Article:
Audio: Recording of sham consultation public meeting on NSFT bed closures in Lowestoft on 13th February 2014

If you at all interested in the crisis in mental health in Norfolk and Suffolk, this is an essential recording. Listen to the Norfolk & Suffolk NHS Foundation Trust (NSFT) executives directly challenged by service users, carers, staff and members of the public, many of them members of this campaign. Congratulations to Great Yarmouth & Waveney CCG  for making this recording available to the public, shamefully the only one of the seven CCGs commissioning services from NSFT to insist upon a public consultation. It should be noted that the low volume of the audience in the mix in no way reflects the reality in the hall that evening.


Let us know what you think in the comments section below about what was claimed by the NSFT Acting Chief Executive (Andrew Hopkins), Operations Director (Kathy Chapman) and Medical Director (Hadrian Ball).

We distributed about 100 copies of an open letter written by NSFT nurses in Norwich caring for people from Great Yarmouth & Waveney which exposed this ‘consultation’ as a sham. Every NSFT and CCG director present was given a copy by hand and from their solemn faces they did not appear to find our exposure of the truth enjoyable reading. The EDP posted a copy of the open letter on its website.

We held a demonstration before the meeting as well as asking demanding questions of the NSFT and CCG directors. Campaigners travelled from all over the NSFT area, from north Norfolk to south Suffolk. We filled the venue and held a well-attended campaign meeting afterwards which broadened our support in Suffolk and on the coast.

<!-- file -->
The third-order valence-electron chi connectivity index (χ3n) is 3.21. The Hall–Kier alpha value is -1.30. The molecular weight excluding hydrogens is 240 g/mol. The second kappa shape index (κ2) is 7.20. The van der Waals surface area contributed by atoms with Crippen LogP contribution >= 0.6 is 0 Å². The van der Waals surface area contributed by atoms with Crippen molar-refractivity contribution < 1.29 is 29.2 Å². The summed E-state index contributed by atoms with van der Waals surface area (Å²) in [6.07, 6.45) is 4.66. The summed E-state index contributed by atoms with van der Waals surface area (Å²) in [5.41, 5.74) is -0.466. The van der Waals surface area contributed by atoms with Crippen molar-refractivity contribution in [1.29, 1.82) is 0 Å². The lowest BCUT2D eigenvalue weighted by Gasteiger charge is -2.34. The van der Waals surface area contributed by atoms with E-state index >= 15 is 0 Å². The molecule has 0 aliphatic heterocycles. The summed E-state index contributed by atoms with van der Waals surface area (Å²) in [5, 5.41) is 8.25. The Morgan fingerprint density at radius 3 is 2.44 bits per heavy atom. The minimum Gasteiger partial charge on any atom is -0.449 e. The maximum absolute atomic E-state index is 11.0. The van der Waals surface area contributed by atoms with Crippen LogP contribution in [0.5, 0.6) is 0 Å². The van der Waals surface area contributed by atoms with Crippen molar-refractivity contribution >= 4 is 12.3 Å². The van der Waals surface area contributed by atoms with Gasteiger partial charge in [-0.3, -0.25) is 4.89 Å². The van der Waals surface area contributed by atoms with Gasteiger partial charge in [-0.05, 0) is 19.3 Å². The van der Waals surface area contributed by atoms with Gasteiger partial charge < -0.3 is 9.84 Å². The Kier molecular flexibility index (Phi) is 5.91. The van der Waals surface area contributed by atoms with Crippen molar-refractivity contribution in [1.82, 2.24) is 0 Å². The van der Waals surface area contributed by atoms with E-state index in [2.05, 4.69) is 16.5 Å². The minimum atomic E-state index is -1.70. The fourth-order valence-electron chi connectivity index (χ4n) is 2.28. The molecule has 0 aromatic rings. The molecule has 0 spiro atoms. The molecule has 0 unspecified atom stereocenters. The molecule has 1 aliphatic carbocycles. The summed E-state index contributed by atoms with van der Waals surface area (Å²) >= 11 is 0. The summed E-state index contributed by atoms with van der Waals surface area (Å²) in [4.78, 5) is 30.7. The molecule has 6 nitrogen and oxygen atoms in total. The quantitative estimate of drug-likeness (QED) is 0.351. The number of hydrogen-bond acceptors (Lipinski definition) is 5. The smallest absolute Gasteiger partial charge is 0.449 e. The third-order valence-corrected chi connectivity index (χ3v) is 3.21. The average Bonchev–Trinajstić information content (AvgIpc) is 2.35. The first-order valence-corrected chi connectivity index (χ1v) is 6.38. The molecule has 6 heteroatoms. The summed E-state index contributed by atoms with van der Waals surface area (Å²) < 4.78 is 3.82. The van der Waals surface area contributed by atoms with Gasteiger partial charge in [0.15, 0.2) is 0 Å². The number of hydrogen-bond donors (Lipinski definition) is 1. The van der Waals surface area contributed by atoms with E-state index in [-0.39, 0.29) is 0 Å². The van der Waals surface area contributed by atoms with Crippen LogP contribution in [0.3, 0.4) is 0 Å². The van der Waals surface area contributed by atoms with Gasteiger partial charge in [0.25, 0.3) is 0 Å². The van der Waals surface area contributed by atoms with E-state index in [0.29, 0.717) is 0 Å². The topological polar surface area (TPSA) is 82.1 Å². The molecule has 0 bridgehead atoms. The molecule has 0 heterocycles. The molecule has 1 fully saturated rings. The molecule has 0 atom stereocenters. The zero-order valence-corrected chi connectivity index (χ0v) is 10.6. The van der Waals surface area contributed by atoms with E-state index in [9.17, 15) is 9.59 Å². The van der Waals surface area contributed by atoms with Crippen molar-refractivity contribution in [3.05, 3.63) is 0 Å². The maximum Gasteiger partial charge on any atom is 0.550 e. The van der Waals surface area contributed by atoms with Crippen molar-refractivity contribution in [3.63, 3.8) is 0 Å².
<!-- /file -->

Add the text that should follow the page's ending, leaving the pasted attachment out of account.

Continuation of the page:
The Operations Director of NSFT continues to attempt to justify further savage cuts to the adult acute inpatient budget on the grounds that forty per cent of the budget is unfairly spent on only two per cent of service users as though this is an example of unfair and wasteful allocation of resources. If we say applied this fatuous ‘thinking’ to midwifery and obstetrics, the Norfolk & Norwich University Hospital would forthwith close its Neonatal Intensive Care Unit (NICU) as it would be considered that a disproportionate amount of money was spent on the neonates with the greatest need rather than the ones who popped out on time and promptly went home. Of course, those in greatest need will consume a disproportionate amount of resources and NSFT and its CCG commissioners have statutory obligations to those who may be a risk to themselves or others.

Our initial consultation response is available here together with links to the official consultation documents.

Leave a Comment

Your email address will not be published. Required fields are marked *

Scroll to Top